Julia Grant is a Chichester-based designer and owner of Winter’s Moon, a design studio selling a beautifully curated mix of vintage and contemporary furniture and handmade homewares. She is also the co-founder of Design Collective Chichester, a group that supports design professionals through gatherings, skill-sharing and raising the profile of design in Chichester and the surrounding area.
Can you give us a bit of background about yourself and your own creative journey?
My background is textiles. My mum had a dress fabric shop and was, and still is at 88, an avid seamstress and knitter, so I grew up surrounded by fabric and making. I did a constructed textiles degree and then worked for a couple of high-end upholstery fabric houses in London in their showrooms.
I then worked for Sofa Workshop for 14 years starting in their showroom and ending up in marketing producing their customer communications, so my work involved, branding, styling and writing. I was really lucky to work with a great team on great products, and I learnt so much about how to make a product look its best, about PR & graphic design (though I’m still crap at Photoshop!) and about writing for the customer.
When and why did you set up Winter’s Moon?
When I was working on the shoots for Sofa Workshop I would buy vintage props from car boot sales to use in the shots. This led to friends asking me to find them pieces & Winter’s Moon grew from there. I did it alongside the day job for a couple of years, and then the financial crisis hit, most of us at head office were made redundant and I decided to concentrate on Winter’s Moon.
The mix of old and new at Winter’s Moon works really well – is there an overall theme or ethos behind the products you choose?
I truthfully find it really hard to describe what I look for in a product. I think it’s the inherent individual ‘eye’ that we all have that makes us create what we create - almost like an accent, we can’t hear our own, but it is obvious to other people. I would say the factors that dictate are the colour - I definitely restrict what colours I buy, the quality and the functionality. I have always felt the new pieces freshen up the vintage, and the vintage ones give the new pieces and bit of depth and uniqueness, I would find it so hard to not be able to offer both.
Colour is obviously very important to you. Where do you find your creative inspiration?
It’s all around us, and there is almost too much for me to be honest especially with the world of Instagram and Pinterest. There has never been a time when we have been so bombarded with visual imagery, so it’s a case of trying to see the wood for the trees I think. But I often return to my stash of vintage fabric and design books and then things like a box of Formica laminate samples I have. Playing colour palette combos with a cup of tea for two minutes is heaven.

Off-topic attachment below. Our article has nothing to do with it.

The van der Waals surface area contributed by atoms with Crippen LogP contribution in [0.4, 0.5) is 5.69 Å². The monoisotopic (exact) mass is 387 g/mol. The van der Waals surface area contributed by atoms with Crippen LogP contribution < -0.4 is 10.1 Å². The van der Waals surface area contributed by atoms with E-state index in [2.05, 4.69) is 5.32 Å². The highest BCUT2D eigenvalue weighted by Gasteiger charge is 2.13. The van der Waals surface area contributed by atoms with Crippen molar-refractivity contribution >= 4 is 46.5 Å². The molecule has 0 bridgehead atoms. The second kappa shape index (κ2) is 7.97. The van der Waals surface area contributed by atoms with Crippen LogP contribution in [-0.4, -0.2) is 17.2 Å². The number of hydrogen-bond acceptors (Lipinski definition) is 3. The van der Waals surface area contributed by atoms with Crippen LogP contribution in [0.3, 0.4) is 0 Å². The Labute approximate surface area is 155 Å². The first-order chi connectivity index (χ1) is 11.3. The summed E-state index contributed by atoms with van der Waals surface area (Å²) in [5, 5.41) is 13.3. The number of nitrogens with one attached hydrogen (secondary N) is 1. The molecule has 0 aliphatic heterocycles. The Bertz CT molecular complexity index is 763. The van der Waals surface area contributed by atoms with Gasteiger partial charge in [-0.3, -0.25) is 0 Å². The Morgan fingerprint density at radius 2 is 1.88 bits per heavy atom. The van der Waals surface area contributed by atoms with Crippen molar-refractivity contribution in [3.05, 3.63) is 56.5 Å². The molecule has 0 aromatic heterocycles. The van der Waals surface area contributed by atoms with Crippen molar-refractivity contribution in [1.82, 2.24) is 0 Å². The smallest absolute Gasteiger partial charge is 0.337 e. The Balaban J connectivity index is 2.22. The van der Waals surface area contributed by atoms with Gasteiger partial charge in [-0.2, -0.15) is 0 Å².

How do you balance the business and creative side of things?
I have always struggled with the business side, but I am still hereafter 9 years so am not a complete failure. I basically focus on making sure I have more money coming in than going out, I use Xero accounting to save me having to manually keep records which has been a game changer and gives me up to date info on how the business is doing. I would say I am too instinctive and don’t plan ahead enough - but you are constantly learning in this game. And then when some crucially obvious thing becomes so obvious you can’t miss it e.g. how important a good margin is, I go ‘oh yeah, it’s obvious when you think about it’ it just took me a good 6 years to figure that one out!
Finally, any tips for someone else looking to set up their own business?
Find your own point of difference. If it’s an interiors business you need a really clear and strong consistent style to stand out and grow your customer base. There are too many brands out there who look identical and I just don’t think you have a huge chance at longevity if you don’t have your own unique look.
Find your support tribe - I definitely have mine, business people who mostly run their own companies who I talk to about the boring stuff no one else would want to listen to. The Design Collective group I set up with my good friend Alys, has been great for this too - we have a Facebook group and regular meet-ups. It can be a lonely world when you are self-employed so you have to actively seek out like-minded people.
Be prepared to learn! I have actively learnt so much over the years and there is no excuse to say ‘I don’t know how’ with the internet at your disposal. I regularly do online courses to keep myself up to speed in things such as social media, Facebook ads etc. Otherwise you just get left behind.
Look after your customers above all else - I am really lucky to have a good loyal following of repeat customers and they are the people that keep me in business.
Oh, and good luck! It takes a lot of nerve sometimes to trust your instincts and put yourself out there, but a friend once said when I was having an anxious moment ‘but if you weren’t doing it, you would only be wishing you were’ so that made me realise I didn’t have a choice, I just had to get on with it.
Brilliant, thanks Julia, that's sound advice indeed! You can see some of Julia's fabulous selection of homewares over on the Winter's Moon website www.wintersmoon.co.uk and her wonderfully colourful Instagram account @wintersmoonuk
Elin Horgan is a British jewellery designer & maker of beautifully simple handmade pieces crafted from sustainable materials in her Bristol studio. You can read more about her work and the ethos behind her understated jewellery brand HERE. If you’d like to enquire about a specific product or discuss a bespoke commission please e-mail firstname.lastname@example.org